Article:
How Do Courts Calculate Compensation Awards?
Compensation awards will vary according to a number of different criteria. The first obvious point to make is that compensation awards paid as a result of criminal actions, are worked out on a strict tariff and paid by the state. The award will be paid by the Criminal Injury Compensation Authority and will not vary according to circumstance. Compensation awards paid out as a result of civil actions will be much more flexible and will take into account the injured individual’s personal circumstances.
Once the court has decided liability then the question of quantum (quantifying a claim for damages) becomes relevant. The court uses a variety of means to work out the amount for compensation awards. Firstly they use Judicial Studies Board Guidelines, which are special tables used by courts across the United Kingdom. They will also look at previously decided cases and see how closely they resemble this case. If the award is a large one then expert witnesses will be called. For example in a head injury case that may be worth £3 million then doctors will have to assess the full extent of the injury/recovery time, along with such things as past and future loss of earnings, past and future care and assistance and adaptations to the injured party’s house.
Once compensation awards are decided they are paid out in two parts. The first part of a compensation award is for loss/suffering and loss of amenity and deals with the injury/event itself. The second part is for special damages (i.e. financial loss) arising directly from the injury, for example loss of earnings. In addition to the compensation award the winning party will be entitled to their reasonable legal costs. Some compensation awards can be extremely complex; for example several local authorities have been found liable for cases of abuse in care homes that occurred twenty years ago. Calculating the compensation awards in such cases is extremely difficult.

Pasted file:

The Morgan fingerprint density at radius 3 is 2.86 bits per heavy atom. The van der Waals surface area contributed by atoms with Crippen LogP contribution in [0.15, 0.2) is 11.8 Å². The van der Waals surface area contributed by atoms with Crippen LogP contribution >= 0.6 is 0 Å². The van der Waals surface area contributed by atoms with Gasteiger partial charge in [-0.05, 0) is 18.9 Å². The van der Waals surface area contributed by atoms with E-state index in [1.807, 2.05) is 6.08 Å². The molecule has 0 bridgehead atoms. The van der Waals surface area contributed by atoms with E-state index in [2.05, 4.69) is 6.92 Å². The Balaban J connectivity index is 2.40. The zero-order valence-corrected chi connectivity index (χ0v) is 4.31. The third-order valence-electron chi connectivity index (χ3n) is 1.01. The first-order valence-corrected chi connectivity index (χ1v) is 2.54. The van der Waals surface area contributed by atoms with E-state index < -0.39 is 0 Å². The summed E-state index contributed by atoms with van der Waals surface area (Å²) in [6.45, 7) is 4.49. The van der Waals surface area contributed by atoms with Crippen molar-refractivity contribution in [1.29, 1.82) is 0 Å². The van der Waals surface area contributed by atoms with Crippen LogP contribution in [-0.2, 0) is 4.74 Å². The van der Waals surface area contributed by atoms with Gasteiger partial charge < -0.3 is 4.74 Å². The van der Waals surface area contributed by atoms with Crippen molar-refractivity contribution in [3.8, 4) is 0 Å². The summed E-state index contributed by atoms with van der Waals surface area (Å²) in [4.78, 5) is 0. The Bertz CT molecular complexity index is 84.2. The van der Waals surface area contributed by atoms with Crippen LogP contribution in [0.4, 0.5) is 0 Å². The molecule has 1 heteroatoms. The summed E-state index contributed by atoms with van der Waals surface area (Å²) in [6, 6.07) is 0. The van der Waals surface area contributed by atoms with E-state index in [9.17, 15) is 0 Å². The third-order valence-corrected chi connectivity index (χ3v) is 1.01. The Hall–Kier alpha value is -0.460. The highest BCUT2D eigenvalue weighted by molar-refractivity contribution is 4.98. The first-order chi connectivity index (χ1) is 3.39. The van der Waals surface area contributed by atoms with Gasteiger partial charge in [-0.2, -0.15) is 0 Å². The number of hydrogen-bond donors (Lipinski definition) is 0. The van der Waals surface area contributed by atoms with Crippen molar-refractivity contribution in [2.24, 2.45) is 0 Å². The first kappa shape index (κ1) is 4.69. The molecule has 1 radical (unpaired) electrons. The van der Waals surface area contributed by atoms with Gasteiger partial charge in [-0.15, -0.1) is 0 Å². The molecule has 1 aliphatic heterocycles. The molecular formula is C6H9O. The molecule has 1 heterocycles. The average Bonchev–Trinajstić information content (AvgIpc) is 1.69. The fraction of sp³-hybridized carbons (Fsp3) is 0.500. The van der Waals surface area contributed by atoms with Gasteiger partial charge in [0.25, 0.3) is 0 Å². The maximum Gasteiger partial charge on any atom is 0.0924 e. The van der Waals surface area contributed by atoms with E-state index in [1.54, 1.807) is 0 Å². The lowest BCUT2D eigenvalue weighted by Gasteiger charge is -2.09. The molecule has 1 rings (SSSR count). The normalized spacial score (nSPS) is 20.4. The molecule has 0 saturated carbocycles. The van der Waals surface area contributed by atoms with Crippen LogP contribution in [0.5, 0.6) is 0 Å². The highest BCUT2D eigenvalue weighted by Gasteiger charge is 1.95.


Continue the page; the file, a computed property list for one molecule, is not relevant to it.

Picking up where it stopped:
Small compensation awards for under £1000 will be dealt with in the Small Claims Court. Those seeking awards of under £50,000 will have their cases heard in Local Courts whilst any damages above this will be decided in the High Courts. The judges assessing the level of compensation awarded will do so after having heard the evidence from all the parties involved and will take into account all relevant circumstances. This can result in a large difference in awards; a professional footballer whose leg was broken may well receive substantially more than an old man with the same injury.